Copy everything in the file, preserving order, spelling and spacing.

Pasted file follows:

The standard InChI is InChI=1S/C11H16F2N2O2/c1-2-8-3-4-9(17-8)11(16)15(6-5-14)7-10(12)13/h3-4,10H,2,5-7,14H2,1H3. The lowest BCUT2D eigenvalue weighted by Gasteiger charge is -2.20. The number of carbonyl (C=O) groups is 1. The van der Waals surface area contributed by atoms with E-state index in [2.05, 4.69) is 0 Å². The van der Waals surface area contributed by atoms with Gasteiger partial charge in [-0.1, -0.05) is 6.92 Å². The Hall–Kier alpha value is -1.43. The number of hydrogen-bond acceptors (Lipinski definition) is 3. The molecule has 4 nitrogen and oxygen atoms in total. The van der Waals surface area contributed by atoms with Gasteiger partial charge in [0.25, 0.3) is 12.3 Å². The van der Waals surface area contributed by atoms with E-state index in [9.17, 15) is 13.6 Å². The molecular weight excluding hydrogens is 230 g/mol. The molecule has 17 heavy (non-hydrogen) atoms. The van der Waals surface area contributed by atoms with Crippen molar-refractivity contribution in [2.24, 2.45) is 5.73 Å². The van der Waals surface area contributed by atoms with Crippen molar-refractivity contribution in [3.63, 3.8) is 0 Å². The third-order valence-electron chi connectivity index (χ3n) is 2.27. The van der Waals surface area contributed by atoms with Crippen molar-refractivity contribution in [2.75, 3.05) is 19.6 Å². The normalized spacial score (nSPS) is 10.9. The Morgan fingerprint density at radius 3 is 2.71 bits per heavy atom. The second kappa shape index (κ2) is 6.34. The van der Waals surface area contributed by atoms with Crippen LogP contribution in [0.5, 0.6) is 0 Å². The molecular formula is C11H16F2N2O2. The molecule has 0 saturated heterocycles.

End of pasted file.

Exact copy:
The standard InChI is InChI=1S/C11H16F2N2O2/c1-2-8-3-4-9(17-8)11(16)15(6-5-14)7-10(12)13/h3-4,10H,2,5-7,14H2,1H3. The lowest BCUT2D eigenvalue weighted by Gasteiger charge is -2.20. The number of carbonyl (C=O) groups is 1. The van der Waals surface area contributed by atoms with E-state index in [2.05, 4.69) is 0 Å². The van der Waals surface area contributed by atoms with Gasteiger partial charge in [-0.1, -0.05) is 6.92 Å². The Hall–Kier alpha value is -1.43. The number of hydrogen-bond acceptors (Lipinski definition) is 3. The molecule has 4 nitrogen and oxygen atoms in total. The van der Waals surface area contributed by atoms with Gasteiger partial charge in [0.25, 0.3) is 12.3 Å². The van der Waals surface area contributed by atoms with E-state index in [9.17, 15) is 13.6 Å². The molecular weight excluding hydrogens is 230 g/mol. The molecule has 17 heavy (non-hydrogen) atoms. The van der Waals surface area contributed by atoms with Crippen molar-refractivity contribution in [2.24, 2.45) is 5.73 Å². The van der Waals surface area contributed by atoms with Crippen molar-refractivity contribution in [3.63, 3.8) is 0 Å². The third-order valence-electron chi connectivity index (χ3n) is 2.27. The van der Waals surface area contributed by atoms with Crippen molar-refractivity contribution in [2.75, 3.05) is 19.6 Å². The normalized spacial score (nSPS) is 10.9. The Morgan fingerprint density at radius 3 is 2.71 bits per heavy atom. The second kappa shape index (κ2) is 6.34. The van der Waals surface area contributed by atoms with Crippen LogP contribution in [0.5, 0.6) is 0 Å². The molecular formula is C11H16F2N2O2. The molecule has 0 saturated heterocycles.